DAVID D. CORNETT (No. 00012557), Plaintiff,
JOHNNY BROWN, Defendant.
FINDINGS, CONCLUSIONS, AND RECOMMENDATION OF THE UNITED STATES MAGISTRATE JUDGE
DAVID L. HORAN, Magistrate Judge.
Plaintiff David D. Cornett, a detainee at the Wayne McCollum Detention Center, has filed a complaint pursuant to 42 U.S.C. § 1983 alleging that he has been denied access to a law library. For the reasons stated herein, the complaint should be dismissed without prejudice pursuant to Fed.R.Civ.P. 41(b).
On September 4, 2013, Plaintiff filed a complaint seeking unspecified damages and injunctive relief for the denial of access to the courts by officials of the Wayne McCollum Detention Center. The Court granted leave to proceed in forma pauperis and allowed the complaint to be filed. See Dkt. No. 6. On September 6, 2013, the Court sent written interrogatories to Plaintiff in order to obtain additional information about the factual basis of his suit. See Dkt. No. 5. Plaintiff was warned that the failure to answer the interrogatories within 20 days "may result in the dismissal of the complaint for failure to prosecute pursuant to Fed.R.Civ.P. 41(b)." Id. at 1.
Plaintiff did not respond to the questionnaire. On October 9, 2013, the Court resent the interrogatories to Plaintiff. Plaintiff was admonished that failure to accurately and adequately complete the questionnaire by October 29, 2013 "may result in the imposition of sanctions, including dismissal of the action for want of prosecution." Dkt. No. 7 at 1. Plaintiff has again failed to respond to the questionnaire.
The undersigned now determines that this case should be dismissed without prejudice pursuant to Fed.R.Civ.P. 41(b).
A district court has authority to dismiss a case for want of prosecution or for failure to comply with a court order. FED. R. CIV. P. 41(b); see also Larson v. Scott, 157 F.3d 1030, 1031 (5th Cir. 1998). This authority "flows from the court's inherent power to control its docket and prevent undue delays in the disposition of pending cases." Boudwin v. Graystone Ins. Co., 756 F.2d 399, 401 (5th Cir. 1985). Such a dismissal may be with or without prejudice. See Long v. Simmons, 77 F.3d 878, 879-80 (5th Cir. 1996). A dismissal with prejudice is appropriate only if the failure to comply with the court order was the result of purposeful delay or contumacious conduct and the imposition of lesser sanctions would be futile. Id. at 880; see also Berry v. CIGNA/RSI-CIGNA, 975 F.2d 1188, 1191 (5th Cir. 1992).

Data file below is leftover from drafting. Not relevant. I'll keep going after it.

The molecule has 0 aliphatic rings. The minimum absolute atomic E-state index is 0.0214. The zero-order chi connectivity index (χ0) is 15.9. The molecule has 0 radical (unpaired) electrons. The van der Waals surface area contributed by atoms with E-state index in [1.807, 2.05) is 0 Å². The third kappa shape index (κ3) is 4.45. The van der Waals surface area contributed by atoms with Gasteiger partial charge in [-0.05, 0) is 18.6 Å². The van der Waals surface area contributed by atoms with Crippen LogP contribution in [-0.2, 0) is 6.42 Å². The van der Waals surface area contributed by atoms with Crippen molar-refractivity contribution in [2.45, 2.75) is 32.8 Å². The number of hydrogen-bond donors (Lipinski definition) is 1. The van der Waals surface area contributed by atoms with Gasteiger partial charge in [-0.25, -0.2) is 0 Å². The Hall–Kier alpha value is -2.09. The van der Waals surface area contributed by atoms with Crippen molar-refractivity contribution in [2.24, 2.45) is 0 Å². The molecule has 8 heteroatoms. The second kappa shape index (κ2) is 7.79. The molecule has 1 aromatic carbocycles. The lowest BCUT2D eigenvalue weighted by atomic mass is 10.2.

The Court sent written interrogatories to Plaintiff more than eight weeks ago. Plaintiff has not answered the interrogatories despite repeated warnings that his failure to do so would result in the dismissal of the case.
The Court must obtain additional information about the factual basis of this suit in order to screen the complaint and determine whether process should be issued to the Defendant. The inability to proceed with this litigation is directly attributable to Plaintiff's failure to provide the information requested.
Dismissal is warranted under these circumstances. See Wiggins v. Management and Training Corp., No. 3:03-cv-1547-L, 2003 WL 22259080, at *1 (N.D. Tex. Sept. 25, 2003), rec. adopted, 2003 WL 22415739 (N.D. Tex. Oct. 20, 2003) (dismissing complaint for failure to answer written interrogatories); accord Champagne v. Zoley, No. 3-08-cv-2264-D, 2009 WL 980138 (N.D. Tex. Apr. 10, 2009).
The Court should dismiss Plaintiff's case without prejudice pursuant ...